Joy of Simple Things

Everything came from somewhere, and is going somewhere else. From people and machines to owls and bananas, everything that that exists is suspended in a complex web of context. This is an obvious statement, but like many obvious things it often goes unexamined. Considering the context of everything around can be a source of great joy for the right kind of person. At the very least, it can keep everyday life from being boring.

Throughout the centuries a lot of effort has been spent to determine the grand origin of all things. In all the great explanations of theologians and theoretical physicists, the ordinary things are still overlooked. It is easy to say God created everything, but that is sort of boring. It is easy to say all that exists is made from “star stuff”, and that may even invoke feelings of awe, but that explanation is also kind of boring. I fear any attempt to explain everything, any determination of the origin of all, will end up ringing hollow.

Bell Ringing

“Yeah, but it sounds nice, doesn’t it?”

Of course, grand explanations have their place, but maybe the best way to go about our everyday lives is to think about the context of everyday things.

There is an ant crawling across my table. I have three options on what to think about said ant. One, I could just ignore it. It is always an option to ignore things, just not always a very good one.

Warning sign

You can probably just ignore this sign.

Two, I could consider this ant as a representative of all ants. Generalizations, though, can quickly spiral out of control. If this one ant can stand in for all ants, then can ants stand in for insects in general? Can insects serve as a stand in for life? What can we know about this ant that applies to everything? Ignoring things might be boring, but generalizing can get overwhelming. Would you rather be bored, or overwhelmed?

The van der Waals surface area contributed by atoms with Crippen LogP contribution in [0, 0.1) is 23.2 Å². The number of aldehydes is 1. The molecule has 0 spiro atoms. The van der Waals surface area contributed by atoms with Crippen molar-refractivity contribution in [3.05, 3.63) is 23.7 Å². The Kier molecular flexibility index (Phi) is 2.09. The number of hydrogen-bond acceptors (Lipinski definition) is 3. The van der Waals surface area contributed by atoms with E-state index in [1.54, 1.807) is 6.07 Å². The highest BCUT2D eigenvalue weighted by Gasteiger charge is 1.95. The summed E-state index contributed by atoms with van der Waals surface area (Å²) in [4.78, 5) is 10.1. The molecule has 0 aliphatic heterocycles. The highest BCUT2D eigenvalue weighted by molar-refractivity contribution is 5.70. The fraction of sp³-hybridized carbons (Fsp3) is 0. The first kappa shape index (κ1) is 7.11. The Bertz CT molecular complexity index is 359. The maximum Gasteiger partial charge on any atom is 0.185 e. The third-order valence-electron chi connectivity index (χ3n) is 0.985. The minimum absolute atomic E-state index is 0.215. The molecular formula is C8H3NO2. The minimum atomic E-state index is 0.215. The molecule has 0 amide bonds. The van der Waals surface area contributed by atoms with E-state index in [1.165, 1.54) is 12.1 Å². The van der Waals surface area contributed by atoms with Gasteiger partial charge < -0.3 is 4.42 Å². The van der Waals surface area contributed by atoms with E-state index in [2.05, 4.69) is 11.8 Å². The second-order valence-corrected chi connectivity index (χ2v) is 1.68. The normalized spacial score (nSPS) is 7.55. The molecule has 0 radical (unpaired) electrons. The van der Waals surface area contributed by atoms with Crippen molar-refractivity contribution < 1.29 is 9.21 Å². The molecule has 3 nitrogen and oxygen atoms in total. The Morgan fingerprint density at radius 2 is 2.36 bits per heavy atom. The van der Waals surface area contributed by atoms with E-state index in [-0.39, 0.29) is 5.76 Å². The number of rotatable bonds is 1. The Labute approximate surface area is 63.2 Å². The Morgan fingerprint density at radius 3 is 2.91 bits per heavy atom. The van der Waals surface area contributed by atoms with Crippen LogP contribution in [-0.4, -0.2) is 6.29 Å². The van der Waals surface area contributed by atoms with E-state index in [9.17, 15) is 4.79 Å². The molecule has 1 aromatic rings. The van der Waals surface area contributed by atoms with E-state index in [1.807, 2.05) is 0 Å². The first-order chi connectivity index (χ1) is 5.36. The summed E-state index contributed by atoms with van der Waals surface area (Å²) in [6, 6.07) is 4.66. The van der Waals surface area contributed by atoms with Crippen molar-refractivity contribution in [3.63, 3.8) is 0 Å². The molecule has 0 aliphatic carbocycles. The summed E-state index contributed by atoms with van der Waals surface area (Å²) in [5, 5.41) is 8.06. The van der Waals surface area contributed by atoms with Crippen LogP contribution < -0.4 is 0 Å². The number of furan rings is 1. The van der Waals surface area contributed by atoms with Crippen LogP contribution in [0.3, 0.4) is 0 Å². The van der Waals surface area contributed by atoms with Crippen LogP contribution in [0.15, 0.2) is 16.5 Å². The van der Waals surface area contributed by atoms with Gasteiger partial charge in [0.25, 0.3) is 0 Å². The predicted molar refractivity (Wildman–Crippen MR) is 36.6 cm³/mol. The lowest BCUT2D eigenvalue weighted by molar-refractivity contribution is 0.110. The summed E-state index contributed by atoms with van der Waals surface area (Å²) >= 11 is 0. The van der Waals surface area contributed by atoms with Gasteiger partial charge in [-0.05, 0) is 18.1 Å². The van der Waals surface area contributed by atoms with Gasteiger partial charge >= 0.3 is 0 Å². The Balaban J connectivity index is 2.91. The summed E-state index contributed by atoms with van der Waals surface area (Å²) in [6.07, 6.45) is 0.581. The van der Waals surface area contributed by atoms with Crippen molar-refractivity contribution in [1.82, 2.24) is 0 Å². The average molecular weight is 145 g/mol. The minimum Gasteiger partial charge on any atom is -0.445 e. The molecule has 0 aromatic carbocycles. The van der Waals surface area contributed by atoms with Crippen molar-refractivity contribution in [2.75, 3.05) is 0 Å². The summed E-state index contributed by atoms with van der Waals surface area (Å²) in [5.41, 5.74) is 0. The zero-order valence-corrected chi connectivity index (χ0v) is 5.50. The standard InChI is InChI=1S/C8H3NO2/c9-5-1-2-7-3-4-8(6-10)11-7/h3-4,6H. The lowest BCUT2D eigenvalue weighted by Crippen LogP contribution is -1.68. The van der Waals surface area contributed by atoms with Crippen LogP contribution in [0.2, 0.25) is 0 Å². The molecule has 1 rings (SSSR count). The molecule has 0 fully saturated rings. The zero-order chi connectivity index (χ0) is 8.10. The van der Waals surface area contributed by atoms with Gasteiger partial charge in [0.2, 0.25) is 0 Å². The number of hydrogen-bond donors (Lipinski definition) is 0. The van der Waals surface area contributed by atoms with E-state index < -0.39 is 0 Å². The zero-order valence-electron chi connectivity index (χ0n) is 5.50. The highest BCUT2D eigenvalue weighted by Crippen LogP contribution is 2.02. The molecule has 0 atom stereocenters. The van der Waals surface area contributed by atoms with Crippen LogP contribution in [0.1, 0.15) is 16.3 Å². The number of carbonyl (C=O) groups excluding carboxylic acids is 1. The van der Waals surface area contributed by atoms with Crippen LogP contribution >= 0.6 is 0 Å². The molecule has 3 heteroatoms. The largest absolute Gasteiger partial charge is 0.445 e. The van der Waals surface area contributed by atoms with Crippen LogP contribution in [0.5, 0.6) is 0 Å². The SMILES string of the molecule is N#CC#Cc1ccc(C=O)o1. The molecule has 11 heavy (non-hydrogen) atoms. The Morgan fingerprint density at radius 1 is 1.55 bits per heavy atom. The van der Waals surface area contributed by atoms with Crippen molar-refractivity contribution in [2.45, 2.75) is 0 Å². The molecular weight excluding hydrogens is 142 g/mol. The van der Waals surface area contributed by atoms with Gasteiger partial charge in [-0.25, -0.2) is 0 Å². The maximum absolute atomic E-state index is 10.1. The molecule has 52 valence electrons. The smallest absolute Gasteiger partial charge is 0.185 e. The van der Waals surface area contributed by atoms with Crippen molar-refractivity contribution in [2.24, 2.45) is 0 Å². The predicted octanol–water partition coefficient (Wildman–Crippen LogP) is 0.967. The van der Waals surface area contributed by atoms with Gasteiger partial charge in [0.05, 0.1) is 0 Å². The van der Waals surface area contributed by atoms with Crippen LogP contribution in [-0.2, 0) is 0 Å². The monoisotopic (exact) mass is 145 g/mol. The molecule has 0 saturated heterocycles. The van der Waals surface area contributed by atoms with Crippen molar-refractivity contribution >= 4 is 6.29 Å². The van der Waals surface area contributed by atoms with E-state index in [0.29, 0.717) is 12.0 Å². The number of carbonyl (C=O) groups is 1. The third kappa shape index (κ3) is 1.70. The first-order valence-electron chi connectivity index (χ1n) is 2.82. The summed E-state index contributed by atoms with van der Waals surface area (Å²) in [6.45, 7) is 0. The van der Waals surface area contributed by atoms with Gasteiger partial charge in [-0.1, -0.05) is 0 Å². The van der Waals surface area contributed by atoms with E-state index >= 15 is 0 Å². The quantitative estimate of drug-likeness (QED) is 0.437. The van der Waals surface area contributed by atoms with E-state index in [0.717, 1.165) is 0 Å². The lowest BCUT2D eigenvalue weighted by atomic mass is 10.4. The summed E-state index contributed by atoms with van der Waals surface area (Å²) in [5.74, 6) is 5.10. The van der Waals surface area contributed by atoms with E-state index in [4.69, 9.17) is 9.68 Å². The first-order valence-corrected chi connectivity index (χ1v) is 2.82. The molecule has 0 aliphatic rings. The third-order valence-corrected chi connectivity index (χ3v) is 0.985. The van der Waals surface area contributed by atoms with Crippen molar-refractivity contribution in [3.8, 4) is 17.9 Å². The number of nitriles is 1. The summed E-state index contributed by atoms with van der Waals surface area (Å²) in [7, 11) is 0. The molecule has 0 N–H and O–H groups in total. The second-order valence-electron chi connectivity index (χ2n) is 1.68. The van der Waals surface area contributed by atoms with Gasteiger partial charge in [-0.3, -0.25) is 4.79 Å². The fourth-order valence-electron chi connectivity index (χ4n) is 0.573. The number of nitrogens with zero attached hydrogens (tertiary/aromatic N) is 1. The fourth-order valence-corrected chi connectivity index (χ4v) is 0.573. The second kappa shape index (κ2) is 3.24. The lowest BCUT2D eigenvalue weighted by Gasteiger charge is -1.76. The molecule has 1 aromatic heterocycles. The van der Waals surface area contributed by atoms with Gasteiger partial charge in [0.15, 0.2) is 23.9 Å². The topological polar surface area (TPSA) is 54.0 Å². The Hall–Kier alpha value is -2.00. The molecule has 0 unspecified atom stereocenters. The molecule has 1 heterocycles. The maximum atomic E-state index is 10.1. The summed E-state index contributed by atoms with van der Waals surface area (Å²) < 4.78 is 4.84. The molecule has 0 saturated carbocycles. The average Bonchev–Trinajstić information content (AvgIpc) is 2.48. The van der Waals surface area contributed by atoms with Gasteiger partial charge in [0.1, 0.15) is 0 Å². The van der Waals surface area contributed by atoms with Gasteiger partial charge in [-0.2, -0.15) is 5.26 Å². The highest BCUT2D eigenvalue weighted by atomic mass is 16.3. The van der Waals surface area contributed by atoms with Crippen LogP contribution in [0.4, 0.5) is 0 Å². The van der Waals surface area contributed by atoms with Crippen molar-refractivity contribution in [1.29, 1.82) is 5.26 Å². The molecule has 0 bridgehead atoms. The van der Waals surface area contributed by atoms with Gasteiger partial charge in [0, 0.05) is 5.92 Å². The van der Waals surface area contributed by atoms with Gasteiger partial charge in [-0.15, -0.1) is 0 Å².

Option three is to think about this one specific ant. Not ants, or life, or the universe in general, but one specific little ant. Maybe it was created by God, and it was indeed made from matter that has existed since the beginning of time, but these things don’t matter to the individual ant. It is crazy to be concerned with the ant in the cosmic sense, but it’s fun to wonder about the context of the ant in the mundane sense. Where did this on specific ant come from? Where is its colony? How long has it been crawling along? Does it get tired? Where is it going?

I will never run out of questions about this one, specific ant crawling across my table. They are not important questions, by any means. They are questions that won’t overwhelm me, but they aren’t boring, either. As long as I’m not overwhelmed or bored, then I am happy. I guess.

Stylite Monk

This looks boring and overwhelming.

Mundane things are amazing, when you think about their specific context and refrain from generalizations. The ant crawling across my table is endlessly interesting. The table itself is interesting, too. It was built somewhere. Before that, someone had to design it. Is that a fun job, designing tables? How much does a table designer get paid? Can table designers also design chairs, or do the tyrants at the furniture factory pigeonhole them?

If you don’t want to be bothered, then just ignore everything. If you don’t want to be bored, then think about everything. If you don’t want to be bored or bothered, then find some small, insignificant thing to wonder about.

If you don’t have a table, then think about a chair. And if you don’t have ants in your house, then tell me how you got rid of them.

Ant on Finger

Ants: The Secret Lords of Creation